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Presently available mainboards featuring Socket T are unlikely to be able to work with Intel’s forthcoming dual-core microprocessors due to some design tweaks required for support of the chips Intel calls Smithfield.

“Currently our engineers think that only i945/955X[-based] mainboards will support Intel Pentium 4 800-series central processing units,” a high-ranking source from a large mainboard maker said.

Intel’s dual-core chips for desktops originally code-named Smithfield are projected to be branded as Intel Pentium 4 processors 800-series, some sources suggest. Such products will have TDP of around 130W, while currently available infrastructure is designed to support processors with thermal design power of up to 115W. While some very advanced mainboards may support the Pentium 4 processors 800-series, such support is unlikely to be official. Furthermore, Intel’s i945- and i955X-series core-logic products are expected to bring certain performance enhancements, such as support for DDR2 667MHz memory.

Intel Pentium 4 800-series dual-core microprocessors for desktops from Intel Corp. that are projected to emerge in the third quarter, 2005, will run at 2.80GHz, 3.00GHz and 3.20GHz, integrate 2MB of cache, utilize 800MHz processor system bus and feature LGA775 form-factor, according to certain reports. The dual-core desktop processor internally called Smithfield will be made using 90nm process technology, each processing engine will use the same architecture with the current Pentium 4 “Prescott” chip, however, the new central processing unit will feature “arbitration logic that will balance bus transactions between the two CPUs”. Smithfield’s die size is about 215 square millimeters.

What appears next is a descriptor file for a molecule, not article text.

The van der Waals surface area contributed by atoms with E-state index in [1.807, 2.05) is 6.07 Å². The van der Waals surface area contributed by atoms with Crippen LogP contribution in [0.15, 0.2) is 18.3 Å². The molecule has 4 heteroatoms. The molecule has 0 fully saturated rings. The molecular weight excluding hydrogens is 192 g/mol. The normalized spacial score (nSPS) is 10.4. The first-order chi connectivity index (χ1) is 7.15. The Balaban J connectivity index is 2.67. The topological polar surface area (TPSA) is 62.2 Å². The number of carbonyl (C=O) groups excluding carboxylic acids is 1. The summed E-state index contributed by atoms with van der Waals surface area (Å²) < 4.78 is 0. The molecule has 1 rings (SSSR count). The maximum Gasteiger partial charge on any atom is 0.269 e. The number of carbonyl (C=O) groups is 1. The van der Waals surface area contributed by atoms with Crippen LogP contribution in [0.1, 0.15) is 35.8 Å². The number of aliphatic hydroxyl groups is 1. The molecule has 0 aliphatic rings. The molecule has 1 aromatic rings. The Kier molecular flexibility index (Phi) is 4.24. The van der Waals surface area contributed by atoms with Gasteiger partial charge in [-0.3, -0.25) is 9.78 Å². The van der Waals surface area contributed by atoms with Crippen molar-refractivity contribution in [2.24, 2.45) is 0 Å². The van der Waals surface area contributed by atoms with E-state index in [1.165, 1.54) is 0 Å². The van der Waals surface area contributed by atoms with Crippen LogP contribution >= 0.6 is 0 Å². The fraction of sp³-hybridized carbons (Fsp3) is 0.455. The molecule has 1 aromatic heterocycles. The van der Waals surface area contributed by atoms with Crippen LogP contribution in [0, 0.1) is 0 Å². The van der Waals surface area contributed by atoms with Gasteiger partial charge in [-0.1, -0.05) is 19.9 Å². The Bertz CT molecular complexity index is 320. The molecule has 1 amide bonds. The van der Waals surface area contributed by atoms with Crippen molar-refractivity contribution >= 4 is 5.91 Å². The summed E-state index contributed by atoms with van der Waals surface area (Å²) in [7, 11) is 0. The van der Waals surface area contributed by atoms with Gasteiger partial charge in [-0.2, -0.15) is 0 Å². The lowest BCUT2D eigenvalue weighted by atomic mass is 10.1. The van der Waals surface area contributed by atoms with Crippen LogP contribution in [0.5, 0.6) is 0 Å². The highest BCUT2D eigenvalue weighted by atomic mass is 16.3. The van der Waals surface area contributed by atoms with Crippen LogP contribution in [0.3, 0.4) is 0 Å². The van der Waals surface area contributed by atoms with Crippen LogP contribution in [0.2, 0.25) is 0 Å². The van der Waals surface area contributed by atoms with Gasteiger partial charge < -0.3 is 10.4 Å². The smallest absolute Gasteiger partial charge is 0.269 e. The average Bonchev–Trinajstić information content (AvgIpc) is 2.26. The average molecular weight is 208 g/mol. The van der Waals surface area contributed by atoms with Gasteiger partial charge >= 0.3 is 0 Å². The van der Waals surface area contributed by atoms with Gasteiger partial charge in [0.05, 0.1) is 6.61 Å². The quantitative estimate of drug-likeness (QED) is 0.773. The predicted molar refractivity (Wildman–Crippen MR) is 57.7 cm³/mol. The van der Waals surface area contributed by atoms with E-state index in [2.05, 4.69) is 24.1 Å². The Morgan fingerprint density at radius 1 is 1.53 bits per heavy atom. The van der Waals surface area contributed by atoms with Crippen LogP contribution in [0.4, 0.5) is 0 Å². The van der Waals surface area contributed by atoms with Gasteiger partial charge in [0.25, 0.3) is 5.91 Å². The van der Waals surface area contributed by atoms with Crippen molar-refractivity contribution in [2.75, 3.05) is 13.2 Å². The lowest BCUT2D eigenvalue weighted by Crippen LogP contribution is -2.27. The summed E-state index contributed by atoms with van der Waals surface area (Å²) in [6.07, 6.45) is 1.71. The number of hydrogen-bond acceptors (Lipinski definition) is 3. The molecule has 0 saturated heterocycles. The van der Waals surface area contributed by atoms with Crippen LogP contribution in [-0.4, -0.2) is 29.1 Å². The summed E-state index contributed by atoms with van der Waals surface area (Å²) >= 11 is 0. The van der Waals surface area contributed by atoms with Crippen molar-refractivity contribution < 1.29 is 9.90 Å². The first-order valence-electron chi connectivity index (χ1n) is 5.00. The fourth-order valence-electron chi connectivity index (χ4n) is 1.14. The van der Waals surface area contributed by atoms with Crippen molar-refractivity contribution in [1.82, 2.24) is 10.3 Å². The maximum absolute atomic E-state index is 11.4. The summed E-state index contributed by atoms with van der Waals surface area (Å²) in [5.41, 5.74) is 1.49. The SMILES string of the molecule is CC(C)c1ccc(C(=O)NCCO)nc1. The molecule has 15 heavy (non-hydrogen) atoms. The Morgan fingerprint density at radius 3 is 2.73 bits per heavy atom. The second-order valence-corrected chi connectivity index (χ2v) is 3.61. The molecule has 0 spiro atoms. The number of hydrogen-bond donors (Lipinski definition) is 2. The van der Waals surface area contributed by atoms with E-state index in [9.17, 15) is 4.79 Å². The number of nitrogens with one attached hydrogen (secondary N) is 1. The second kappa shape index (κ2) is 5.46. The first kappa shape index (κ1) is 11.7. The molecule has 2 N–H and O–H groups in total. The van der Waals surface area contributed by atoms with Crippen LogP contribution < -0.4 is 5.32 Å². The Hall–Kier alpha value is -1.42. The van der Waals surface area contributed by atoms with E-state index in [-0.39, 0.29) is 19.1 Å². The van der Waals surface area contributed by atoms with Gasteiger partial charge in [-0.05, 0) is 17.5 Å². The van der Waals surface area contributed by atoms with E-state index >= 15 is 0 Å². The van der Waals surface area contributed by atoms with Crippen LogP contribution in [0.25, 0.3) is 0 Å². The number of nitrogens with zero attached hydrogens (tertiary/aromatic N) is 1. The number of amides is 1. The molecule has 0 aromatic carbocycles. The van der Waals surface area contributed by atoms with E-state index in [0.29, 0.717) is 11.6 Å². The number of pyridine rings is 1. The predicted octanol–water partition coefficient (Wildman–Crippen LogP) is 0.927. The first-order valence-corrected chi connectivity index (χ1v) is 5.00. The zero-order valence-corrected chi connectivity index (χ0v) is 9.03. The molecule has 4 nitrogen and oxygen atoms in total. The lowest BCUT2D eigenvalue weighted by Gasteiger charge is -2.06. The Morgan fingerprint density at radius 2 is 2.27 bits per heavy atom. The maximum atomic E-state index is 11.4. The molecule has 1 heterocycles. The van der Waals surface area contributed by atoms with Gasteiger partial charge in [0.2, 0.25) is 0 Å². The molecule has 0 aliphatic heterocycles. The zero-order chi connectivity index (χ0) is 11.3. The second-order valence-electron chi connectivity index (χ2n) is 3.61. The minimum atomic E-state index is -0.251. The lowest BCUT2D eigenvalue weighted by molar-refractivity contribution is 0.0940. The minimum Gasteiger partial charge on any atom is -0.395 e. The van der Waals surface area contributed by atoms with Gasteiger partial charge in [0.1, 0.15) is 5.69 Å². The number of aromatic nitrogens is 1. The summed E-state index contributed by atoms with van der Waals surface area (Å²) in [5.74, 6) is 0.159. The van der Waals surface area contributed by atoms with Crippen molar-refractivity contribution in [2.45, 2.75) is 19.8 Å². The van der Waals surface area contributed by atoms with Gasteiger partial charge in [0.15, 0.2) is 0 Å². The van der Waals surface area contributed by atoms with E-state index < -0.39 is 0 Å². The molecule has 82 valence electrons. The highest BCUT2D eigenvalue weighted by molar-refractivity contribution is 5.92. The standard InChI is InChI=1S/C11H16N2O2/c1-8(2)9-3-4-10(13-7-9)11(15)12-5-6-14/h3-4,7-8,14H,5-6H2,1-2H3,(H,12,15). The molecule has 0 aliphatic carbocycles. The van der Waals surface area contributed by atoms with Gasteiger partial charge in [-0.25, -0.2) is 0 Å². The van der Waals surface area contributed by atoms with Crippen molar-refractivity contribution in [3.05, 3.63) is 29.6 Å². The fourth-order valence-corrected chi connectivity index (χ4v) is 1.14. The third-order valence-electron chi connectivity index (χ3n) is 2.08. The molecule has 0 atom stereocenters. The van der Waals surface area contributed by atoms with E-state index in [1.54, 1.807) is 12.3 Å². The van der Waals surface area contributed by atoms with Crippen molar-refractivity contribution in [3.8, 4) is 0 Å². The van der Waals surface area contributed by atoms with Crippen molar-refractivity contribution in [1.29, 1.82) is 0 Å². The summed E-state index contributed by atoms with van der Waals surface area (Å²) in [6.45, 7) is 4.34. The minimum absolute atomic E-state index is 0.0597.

For some reason Intel has reportedly decided to disable the Hyper-Threading technology with its dual-core desktop chips. This will allow the processors to handle two threads independently more efficiently than current chips do, however, if the chips feature HT tech, they would be able to handle up to four threads of code. The Smithfield will sport EM64T, Virtualization, XD bit as well as Enhanced Intel SpeedStep technologies.

Intel Corp.’s dual-core chips will be branded as 820, 830 and 840. The main difference between these three chips is clock-speed: the 820 runs at 2.8GHz, the 830 operates at 3.00GHz and the 840 functions 3.20GHz.

Intel's officials did not comment on the news-story.

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